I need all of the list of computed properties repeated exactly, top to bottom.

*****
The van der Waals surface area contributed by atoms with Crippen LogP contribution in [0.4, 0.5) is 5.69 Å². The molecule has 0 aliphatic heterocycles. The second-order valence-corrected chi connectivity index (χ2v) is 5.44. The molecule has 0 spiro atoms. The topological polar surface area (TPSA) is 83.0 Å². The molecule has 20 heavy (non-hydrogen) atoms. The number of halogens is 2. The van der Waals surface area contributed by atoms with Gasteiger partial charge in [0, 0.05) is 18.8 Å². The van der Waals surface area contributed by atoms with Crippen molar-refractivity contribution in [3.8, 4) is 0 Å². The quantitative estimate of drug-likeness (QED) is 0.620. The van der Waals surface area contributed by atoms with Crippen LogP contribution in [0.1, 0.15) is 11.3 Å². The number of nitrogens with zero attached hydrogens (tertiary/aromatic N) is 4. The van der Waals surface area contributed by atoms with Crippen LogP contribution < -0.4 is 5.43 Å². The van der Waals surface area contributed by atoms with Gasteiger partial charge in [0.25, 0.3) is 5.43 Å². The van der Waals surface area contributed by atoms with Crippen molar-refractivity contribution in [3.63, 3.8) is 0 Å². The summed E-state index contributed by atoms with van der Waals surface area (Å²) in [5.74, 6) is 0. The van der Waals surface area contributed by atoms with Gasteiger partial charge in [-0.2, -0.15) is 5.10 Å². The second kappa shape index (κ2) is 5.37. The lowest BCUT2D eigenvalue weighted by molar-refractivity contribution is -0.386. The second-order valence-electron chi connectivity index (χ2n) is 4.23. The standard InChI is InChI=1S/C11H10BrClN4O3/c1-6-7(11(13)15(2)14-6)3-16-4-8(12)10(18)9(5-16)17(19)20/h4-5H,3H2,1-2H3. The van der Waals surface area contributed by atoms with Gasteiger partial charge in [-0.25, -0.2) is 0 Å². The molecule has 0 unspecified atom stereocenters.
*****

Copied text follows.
The van der Waals surface area contributed by atoms with Crippen LogP contribution in [0.4, 0.5) is 5.69 Å². The molecule has 0 aliphatic heterocycles. The second-order valence-corrected chi connectivity index (χ2v) is 5.44. The molecule has 0 spiro atoms. The topological polar surface area (TPSA) is 83.0 Å². The molecule has 20 heavy (non-hydrogen) atoms. The number of halogens is 2. The van der Waals surface area contributed by atoms with Gasteiger partial charge in [0, 0.05) is 18.8 Å². The van der Waals surface area contributed by atoms with Crippen molar-refractivity contribution in [3.8, 4) is 0 Å². The quantitative estimate of drug-likeness (QED) is 0.620. The van der Waals surface area contributed by atoms with Crippen LogP contribution in [0.1, 0.15) is 11.3 Å². The number of nitrogens with zero attached hydrogens (tertiary/aromatic N) is 4. The van der Waals surface area contributed by atoms with Crippen LogP contribution < -0.4 is 5.43 Å². The van der Waals surface area contributed by atoms with Gasteiger partial charge in [0.25, 0.3) is 5.43 Å². The van der Waals surface area contributed by atoms with Crippen molar-refractivity contribution in [3.63, 3.8) is 0 Å². The summed E-state index contributed by atoms with van der Waals surface area (Å²) in [5.74, 6) is 0. The van der Waals surface area contributed by atoms with Gasteiger partial charge in [-0.2, -0.15) is 5.10 Å². The second kappa shape index (κ2) is 5.37. The lowest BCUT2D eigenvalue weighted by molar-refractivity contribution is -0.386. The second-order valence-electron chi connectivity index (χ2n) is 4.23. The standard InChI is InChI=1S/C11H10BrClN4O3/c1-6-7(11(13)15(2)14-6)3-16-4-8(12)10(18)9(5-16)17(19)20/h4-5H,3H2,1-2H3. The van der Waals surface area contributed by atoms with Gasteiger partial charge in [-0.25, -0.2) is 0 Å². The molecule has 0 unspecified atom stereocenters.